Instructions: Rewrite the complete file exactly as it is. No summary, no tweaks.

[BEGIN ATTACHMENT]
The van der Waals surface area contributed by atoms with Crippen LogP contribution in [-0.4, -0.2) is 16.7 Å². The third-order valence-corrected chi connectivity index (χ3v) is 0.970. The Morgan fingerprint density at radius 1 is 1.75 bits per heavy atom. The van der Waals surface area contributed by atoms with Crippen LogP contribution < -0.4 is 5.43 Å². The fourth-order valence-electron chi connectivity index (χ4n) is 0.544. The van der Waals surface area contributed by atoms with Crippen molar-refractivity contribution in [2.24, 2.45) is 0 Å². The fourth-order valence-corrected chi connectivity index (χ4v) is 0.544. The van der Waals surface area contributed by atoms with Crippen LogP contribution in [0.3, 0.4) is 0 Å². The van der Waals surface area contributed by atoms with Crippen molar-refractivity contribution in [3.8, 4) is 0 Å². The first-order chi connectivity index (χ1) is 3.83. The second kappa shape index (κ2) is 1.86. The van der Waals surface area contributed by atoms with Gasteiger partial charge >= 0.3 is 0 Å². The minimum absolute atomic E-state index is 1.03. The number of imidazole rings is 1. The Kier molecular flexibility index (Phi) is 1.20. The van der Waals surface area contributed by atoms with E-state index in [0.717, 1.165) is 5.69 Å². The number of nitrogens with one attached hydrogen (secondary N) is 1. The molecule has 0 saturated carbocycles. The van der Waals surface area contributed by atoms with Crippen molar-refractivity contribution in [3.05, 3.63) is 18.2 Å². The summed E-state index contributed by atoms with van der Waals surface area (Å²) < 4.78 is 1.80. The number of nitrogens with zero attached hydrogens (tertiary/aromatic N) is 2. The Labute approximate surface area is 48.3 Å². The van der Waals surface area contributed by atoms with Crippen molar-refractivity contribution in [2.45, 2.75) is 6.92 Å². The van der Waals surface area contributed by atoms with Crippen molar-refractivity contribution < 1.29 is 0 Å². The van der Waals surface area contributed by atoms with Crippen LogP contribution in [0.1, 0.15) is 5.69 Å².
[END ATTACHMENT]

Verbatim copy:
The van der Waals surface area contributed by atoms with Crippen LogP contribution in [-0.4, -0.2) is 16.7 Å². The third-order valence-corrected chi connectivity index (χ3v) is 0.970. The Morgan fingerprint density at radius 1 is 1.75 bits per heavy atom. The van der Waals surface area contributed by atoms with Crippen LogP contribution < -0.4 is 5.43 Å². The fourth-order valence-electron chi connectivity index (χ4n) is 0.544. The van der Waals surface area contributed by atoms with Crippen molar-refractivity contribution in [2.24, 2.45) is 0 Å². The fourth-order valence-corrected chi connectivity index (χ4v) is 0.544. The van der Waals surface area contributed by atoms with Crippen LogP contribution in [0.3, 0.4) is 0 Å². The van der Waals surface area contributed by atoms with Crippen molar-refractivity contribution in [3.8, 4) is 0 Å². The first-order chi connectivity index (χ1) is 3.83. The second kappa shape index (κ2) is 1.86. The van der Waals surface area contributed by atoms with Gasteiger partial charge >= 0.3 is 0 Å². The minimum absolute atomic E-state index is 1.03. The number of imidazole rings is 1. The Kier molecular flexibility index (Phi) is 1.20. The van der Waals surface area contributed by atoms with E-state index in [0.717, 1.165) is 5.69 Å². The number of nitrogens with one attached hydrogen (secondary N) is 1. The molecule has 0 saturated carbocycles. The van der Waals surface area contributed by atoms with Crippen molar-refractivity contribution in [3.05, 3.63) is 18.2 Å². The summed E-state index contributed by atoms with van der Waals surface area (Å²) < 4.78 is 1.80. The number of nitrogens with zero attached hydrogens (tertiary/aromatic N) is 2. The Labute approximate surface area is 48.3 Å². The van der Waals surface area contributed by atoms with Crippen molar-refractivity contribution in [2.45, 2.75) is 6.92 Å². The van der Waals surface area contributed by atoms with Crippen molar-refractivity contribution < 1.29 is 0 Å². The van der Waals surface area contributed by atoms with Crippen LogP contribution in [0.1, 0.15) is 5.69 Å².